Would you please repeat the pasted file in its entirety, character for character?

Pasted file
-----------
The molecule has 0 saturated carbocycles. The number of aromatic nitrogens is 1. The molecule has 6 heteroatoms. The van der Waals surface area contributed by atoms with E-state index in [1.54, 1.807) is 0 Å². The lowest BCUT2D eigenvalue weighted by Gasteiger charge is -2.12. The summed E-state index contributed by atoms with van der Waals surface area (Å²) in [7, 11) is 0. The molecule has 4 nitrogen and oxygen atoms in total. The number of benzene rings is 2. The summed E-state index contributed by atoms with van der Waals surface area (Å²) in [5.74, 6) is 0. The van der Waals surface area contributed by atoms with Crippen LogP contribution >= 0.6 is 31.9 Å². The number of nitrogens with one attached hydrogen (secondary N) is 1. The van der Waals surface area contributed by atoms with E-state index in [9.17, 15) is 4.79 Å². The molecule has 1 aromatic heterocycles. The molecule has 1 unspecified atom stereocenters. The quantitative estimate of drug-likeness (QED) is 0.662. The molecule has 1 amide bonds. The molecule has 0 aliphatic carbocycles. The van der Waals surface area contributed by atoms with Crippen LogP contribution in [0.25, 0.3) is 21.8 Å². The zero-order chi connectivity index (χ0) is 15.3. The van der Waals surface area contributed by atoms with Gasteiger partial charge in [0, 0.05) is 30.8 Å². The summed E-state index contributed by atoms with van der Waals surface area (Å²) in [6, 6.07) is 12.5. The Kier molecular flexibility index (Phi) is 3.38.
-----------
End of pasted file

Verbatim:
The molecule has 0 saturated carbocycles. The number of aromatic nitrogens is 1. The molecule has 6 heteroatoms. The van der Waals surface area contributed by atoms with E-state index in [1.54, 1.807) is 0 Å². The lowest BCUT2D eigenvalue weighted by Gasteiger charge is -2.12. The summed E-state index contributed by atoms with van der Waals surface area (Å²) in [7, 11) is 0. The molecule has 4 nitrogen and oxygen atoms in total. The number of benzene rings is 2. The summed E-state index contributed by atoms with van der Waals surface area (Å²) in [5.74, 6) is 0. The van der Waals surface area contributed by atoms with Crippen LogP contribution >= 0.6 is 31.9 Å². The number of nitrogens with one attached hydrogen (secondary N) is 1. The van der Waals surface area contributed by atoms with E-state index in [9.17, 15) is 4.79 Å². The molecule has 1 aromatic heterocycles. The molecule has 1 unspecified atom stereocenters. The quantitative estimate of drug-likeness (QED) is 0.662. The molecule has 1 amide bonds. The molecule has 0 aliphatic carbocycles. The van der Waals surface area contributed by atoms with Crippen LogP contribution in [0.25, 0.3) is 21.8 Å². The zero-order chi connectivity index (χ0) is 15.3. The van der Waals surface area contributed by atoms with Gasteiger partial charge in [0, 0.05) is 30.8 Å². The summed E-state index contributed by atoms with van der Waals surface area (Å²) in [6, 6.07) is 12.5. The Kier molecular flexibility index (Phi) is 3.38.